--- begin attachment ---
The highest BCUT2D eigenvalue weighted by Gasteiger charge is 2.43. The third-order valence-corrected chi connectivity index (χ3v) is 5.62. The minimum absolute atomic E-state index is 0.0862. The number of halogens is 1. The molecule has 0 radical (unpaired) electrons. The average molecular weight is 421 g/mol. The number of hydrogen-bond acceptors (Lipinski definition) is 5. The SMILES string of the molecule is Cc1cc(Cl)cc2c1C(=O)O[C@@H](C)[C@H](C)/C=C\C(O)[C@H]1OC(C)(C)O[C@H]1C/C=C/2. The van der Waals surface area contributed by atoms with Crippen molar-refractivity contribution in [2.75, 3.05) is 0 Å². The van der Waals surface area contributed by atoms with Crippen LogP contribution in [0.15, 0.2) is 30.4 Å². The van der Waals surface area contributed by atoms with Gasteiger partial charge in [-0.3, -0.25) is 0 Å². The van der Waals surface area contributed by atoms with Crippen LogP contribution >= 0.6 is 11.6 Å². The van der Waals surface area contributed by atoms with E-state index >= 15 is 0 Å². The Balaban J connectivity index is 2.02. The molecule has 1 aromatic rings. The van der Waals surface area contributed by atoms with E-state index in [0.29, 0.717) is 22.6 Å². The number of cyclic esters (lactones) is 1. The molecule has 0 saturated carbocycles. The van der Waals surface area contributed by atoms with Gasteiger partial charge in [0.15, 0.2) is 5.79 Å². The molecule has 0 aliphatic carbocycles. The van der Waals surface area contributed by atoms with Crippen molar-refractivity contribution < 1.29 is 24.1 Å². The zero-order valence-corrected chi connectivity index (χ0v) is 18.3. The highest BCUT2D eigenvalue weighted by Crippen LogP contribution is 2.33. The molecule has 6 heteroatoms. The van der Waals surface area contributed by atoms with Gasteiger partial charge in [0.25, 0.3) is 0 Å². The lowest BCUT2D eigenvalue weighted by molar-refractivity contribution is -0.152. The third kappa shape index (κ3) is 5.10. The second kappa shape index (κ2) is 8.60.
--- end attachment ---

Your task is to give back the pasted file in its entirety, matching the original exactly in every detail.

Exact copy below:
The highest BCUT2D eigenvalue weighted by Gasteiger charge is 2.43. The third-order valence-corrected chi connectivity index (χ3v) is 5.62. The minimum absolute atomic E-state index is 0.0862. The number of halogens is 1. The molecule has 0 radical (unpaired) electrons. The average molecular weight is 421 g/mol. The number of hydrogen-bond acceptors (Lipinski definition) is 5. The SMILES string of the molecule is Cc1cc(Cl)cc2c1C(=O)O[C@@H](C)[C@H](C)/C=C\C(O)[C@H]1OC(C)(C)O[C@H]1C/C=C/2. The van der Waals surface area contributed by atoms with Crippen molar-refractivity contribution in [2.75, 3.05) is 0 Å². The van der Waals surface area contributed by atoms with Crippen LogP contribution in [0.15, 0.2) is 30.4 Å². The van der Waals surface area contributed by atoms with Gasteiger partial charge in [-0.3, -0.25) is 0 Å². The van der Waals surface area contributed by atoms with Crippen LogP contribution >= 0.6 is 11.6 Å². The van der Waals surface area contributed by atoms with E-state index >= 15 is 0 Å². The Balaban J connectivity index is 2.02. The molecule has 1 aromatic rings. The van der Waals surface area contributed by atoms with E-state index in [0.29, 0.717) is 22.6 Å². The number of cyclic esters (lactones) is 1. The molecule has 0 saturated carbocycles. The van der Waals surface area contributed by atoms with Gasteiger partial charge in [0.15, 0.2) is 5.79 Å². The molecule has 0 aliphatic carbocycles. The van der Waals surface area contributed by atoms with Crippen molar-refractivity contribution < 1.29 is 24.1 Å². The zero-order valence-corrected chi connectivity index (χ0v) is 18.3. The highest BCUT2D eigenvalue weighted by Crippen LogP contribution is 2.33. The molecule has 6 heteroatoms. The van der Waals surface area contributed by atoms with Gasteiger partial charge in [0.25, 0.3) is 0 Å². The lowest BCUT2D eigenvalue weighted by molar-refractivity contribution is -0.152. The third kappa shape index (κ3) is 5.10. The second kappa shape index (κ2) is 8.60.